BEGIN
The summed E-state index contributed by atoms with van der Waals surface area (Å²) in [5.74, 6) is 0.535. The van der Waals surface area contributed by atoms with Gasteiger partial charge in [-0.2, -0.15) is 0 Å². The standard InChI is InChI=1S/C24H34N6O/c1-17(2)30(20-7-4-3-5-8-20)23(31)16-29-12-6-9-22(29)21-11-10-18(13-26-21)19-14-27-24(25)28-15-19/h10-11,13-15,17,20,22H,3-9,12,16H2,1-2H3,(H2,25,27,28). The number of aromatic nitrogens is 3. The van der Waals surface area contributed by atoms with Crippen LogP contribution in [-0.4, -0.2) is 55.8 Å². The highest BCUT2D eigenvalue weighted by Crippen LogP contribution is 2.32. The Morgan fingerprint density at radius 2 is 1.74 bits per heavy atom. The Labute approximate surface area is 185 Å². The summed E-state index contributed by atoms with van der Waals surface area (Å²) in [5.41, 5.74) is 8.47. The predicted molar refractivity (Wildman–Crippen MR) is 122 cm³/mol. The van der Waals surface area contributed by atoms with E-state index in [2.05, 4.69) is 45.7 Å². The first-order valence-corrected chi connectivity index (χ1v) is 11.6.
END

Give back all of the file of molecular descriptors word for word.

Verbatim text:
The summed E-state index contributed by atoms with van der Waals surface area (Å²) in [5.74, 6) is 0.535. The van der Waals surface area contributed by atoms with Gasteiger partial charge in [-0.2, -0.15) is 0 Å². The standard InChI is InChI=1S/C24H34N6O/c1-17(2)30(20-7-4-3-5-8-20)23(31)16-29-12-6-9-22(29)21-11-10-18(13-26-21)19-14-27-24(25)28-15-19/h10-11,13-15,17,20,22H,3-9,12,16H2,1-2H3,(H2,25,27,28). The number of aromatic nitrogens is 3. The van der Waals surface area contributed by atoms with Crippen LogP contribution in [-0.4, -0.2) is 55.8 Å². The highest BCUT2D eigenvalue weighted by Crippen LogP contribution is 2.32. The Morgan fingerprint density at radius 2 is 1.74 bits per heavy atom. The Labute approximate surface area is 185 Å². The summed E-state index contributed by atoms with van der Waals surface area (Å²) in [5.41, 5.74) is 8.47. The predicted molar refractivity (Wildman–Crippen MR) is 122 cm³/mol. The van der Waals surface area contributed by atoms with E-state index in [2.05, 4.69) is 45.7 Å². The first-order valence-corrected chi connectivity index (χ1v) is 11.6.